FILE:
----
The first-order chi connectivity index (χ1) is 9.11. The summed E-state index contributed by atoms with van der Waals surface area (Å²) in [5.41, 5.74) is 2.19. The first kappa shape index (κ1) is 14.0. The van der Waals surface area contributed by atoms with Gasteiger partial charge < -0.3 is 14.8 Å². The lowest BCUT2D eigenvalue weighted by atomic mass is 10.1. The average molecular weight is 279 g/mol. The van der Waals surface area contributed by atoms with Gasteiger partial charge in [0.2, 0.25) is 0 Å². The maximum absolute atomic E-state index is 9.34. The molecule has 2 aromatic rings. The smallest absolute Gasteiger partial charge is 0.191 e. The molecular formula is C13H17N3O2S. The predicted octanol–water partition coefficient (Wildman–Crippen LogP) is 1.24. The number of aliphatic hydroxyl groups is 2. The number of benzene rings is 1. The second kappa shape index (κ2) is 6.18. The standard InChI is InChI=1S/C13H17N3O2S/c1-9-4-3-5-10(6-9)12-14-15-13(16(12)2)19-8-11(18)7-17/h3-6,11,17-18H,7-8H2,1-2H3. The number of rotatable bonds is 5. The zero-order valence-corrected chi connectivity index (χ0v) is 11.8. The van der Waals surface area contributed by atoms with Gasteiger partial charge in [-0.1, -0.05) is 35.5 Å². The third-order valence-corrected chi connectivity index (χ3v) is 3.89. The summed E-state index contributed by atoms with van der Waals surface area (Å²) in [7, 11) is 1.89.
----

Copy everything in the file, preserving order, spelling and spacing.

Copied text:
The first-order chi connectivity index (χ1) is 9.11. The summed E-state index contributed by atoms with van der Waals surface area (Å²) in [5.41, 5.74) is 2.19. The first kappa shape index (κ1) is 14.0. The van der Waals surface area contributed by atoms with Gasteiger partial charge < -0.3 is 14.8 Å². The lowest BCUT2D eigenvalue weighted by atomic mass is 10.1. The average molecular weight is 279 g/mol. The van der Waals surface area contributed by atoms with Gasteiger partial charge in [0.2, 0.25) is 0 Å². The maximum absolute atomic E-state index is 9.34. The molecule has 2 aromatic rings. The smallest absolute Gasteiger partial charge is 0.191 e. The molecular formula is C13H17N3O2S. The predicted octanol–water partition coefficient (Wildman–Crippen LogP) is 1.24. The number of aliphatic hydroxyl groups is 2. The number of benzene rings is 1. The second kappa shape index (κ2) is 6.18. The standard InChI is InChI=1S/C13H17N3O2S/c1-9-4-3-5-10(6-9)12-14-15-13(16(12)2)19-8-11(18)7-17/h3-6,11,17-18H,7-8H2,1-2H3. The number of rotatable bonds is 5. The zero-order valence-corrected chi connectivity index (χ0v) is 11.8. The van der Waals surface area contributed by atoms with Gasteiger partial charge in [-0.1, -0.05) is 35.5 Å². The third-order valence-corrected chi connectivity index (χ3v) is 3.89. The summed E-state index contributed by atoms with van der Waals surface area (Å²) in [7, 11) is 1.89.